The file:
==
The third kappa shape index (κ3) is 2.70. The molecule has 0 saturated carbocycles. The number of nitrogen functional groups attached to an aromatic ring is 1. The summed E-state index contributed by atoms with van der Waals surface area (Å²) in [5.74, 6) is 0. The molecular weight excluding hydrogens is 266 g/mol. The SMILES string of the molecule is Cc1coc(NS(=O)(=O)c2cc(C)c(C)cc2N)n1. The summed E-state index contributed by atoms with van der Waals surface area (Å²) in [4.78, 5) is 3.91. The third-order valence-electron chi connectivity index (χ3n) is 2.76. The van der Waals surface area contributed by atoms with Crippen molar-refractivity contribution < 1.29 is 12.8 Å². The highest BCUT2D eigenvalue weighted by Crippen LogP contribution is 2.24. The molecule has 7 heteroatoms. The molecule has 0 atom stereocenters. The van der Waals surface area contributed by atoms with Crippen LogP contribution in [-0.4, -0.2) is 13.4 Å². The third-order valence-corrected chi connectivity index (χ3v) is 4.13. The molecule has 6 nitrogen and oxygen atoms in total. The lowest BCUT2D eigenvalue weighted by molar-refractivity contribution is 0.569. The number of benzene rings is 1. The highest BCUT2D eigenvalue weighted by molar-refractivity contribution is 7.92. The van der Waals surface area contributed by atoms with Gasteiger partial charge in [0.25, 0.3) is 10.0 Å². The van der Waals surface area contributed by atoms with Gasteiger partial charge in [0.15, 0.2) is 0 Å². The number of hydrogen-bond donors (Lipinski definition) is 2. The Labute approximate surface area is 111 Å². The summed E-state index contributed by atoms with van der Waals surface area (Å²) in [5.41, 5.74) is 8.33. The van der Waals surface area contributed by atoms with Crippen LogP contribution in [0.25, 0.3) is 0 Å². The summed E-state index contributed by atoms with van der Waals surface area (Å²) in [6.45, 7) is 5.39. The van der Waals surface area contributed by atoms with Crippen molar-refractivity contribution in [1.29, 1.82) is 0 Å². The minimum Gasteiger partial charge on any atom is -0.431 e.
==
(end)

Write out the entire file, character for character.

The third kappa shape index (κ3) is 2.70. The molecule has 0 saturated carbocycles. The number of nitrogen functional groups attached to an aromatic ring is 1. The summed E-state index contributed by atoms with van der Waals surface area (Å²) in [5.74, 6) is 0. The molecular weight excluding hydrogens is 266 g/mol. The SMILES string of the molecule is Cc1coc(NS(=O)(=O)c2cc(C)c(C)cc2N)n1. The summed E-state index contributed by atoms with van der Waals surface area (Å²) in [4.78, 5) is 3.91. The third-order valence-electron chi connectivity index (χ3n) is 2.76. The van der Waals surface area contributed by atoms with Crippen molar-refractivity contribution < 1.29 is 12.8 Å². The highest BCUT2D eigenvalue weighted by Crippen LogP contribution is 2.24. The molecule has 7 heteroatoms. The molecule has 0 atom stereocenters. The van der Waals surface area contributed by atoms with Crippen LogP contribution in [-0.4, -0.2) is 13.4 Å². The third-order valence-corrected chi connectivity index (χ3v) is 4.13. The molecule has 6 nitrogen and oxygen atoms in total. The lowest BCUT2D eigenvalue weighted by molar-refractivity contribution is 0.569. The number of benzene rings is 1. The highest BCUT2D eigenvalue weighted by molar-refractivity contribution is 7.92. The van der Waals surface area contributed by atoms with Gasteiger partial charge in [0.25, 0.3) is 10.0 Å². The van der Waals surface area contributed by atoms with Gasteiger partial charge in [0.15, 0.2) is 0 Å². The number of hydrogen-bond donors (Lipinski definition) is 2. The Labute approximate surface area is 111 Å². The summed E-state index contributed by atoms with van der Waals surface area (Å²) in [5.41, 5.74) is 8.33. The van der Waals surface area contributed by atoms with Crippen LogP contribution in [0.25, 0.3) is 0 Å². The summed E-state index contributed by atoms with van der Waals surface area (Å²) in [6.45, 7) is 5.39. The van der Waals surface area contributed by atoms with Crippen molar-refractivity contribution in [1.29, 1.82) is 0 Å². The minimum Gasteiger partial charge on any atom is -0.431 e.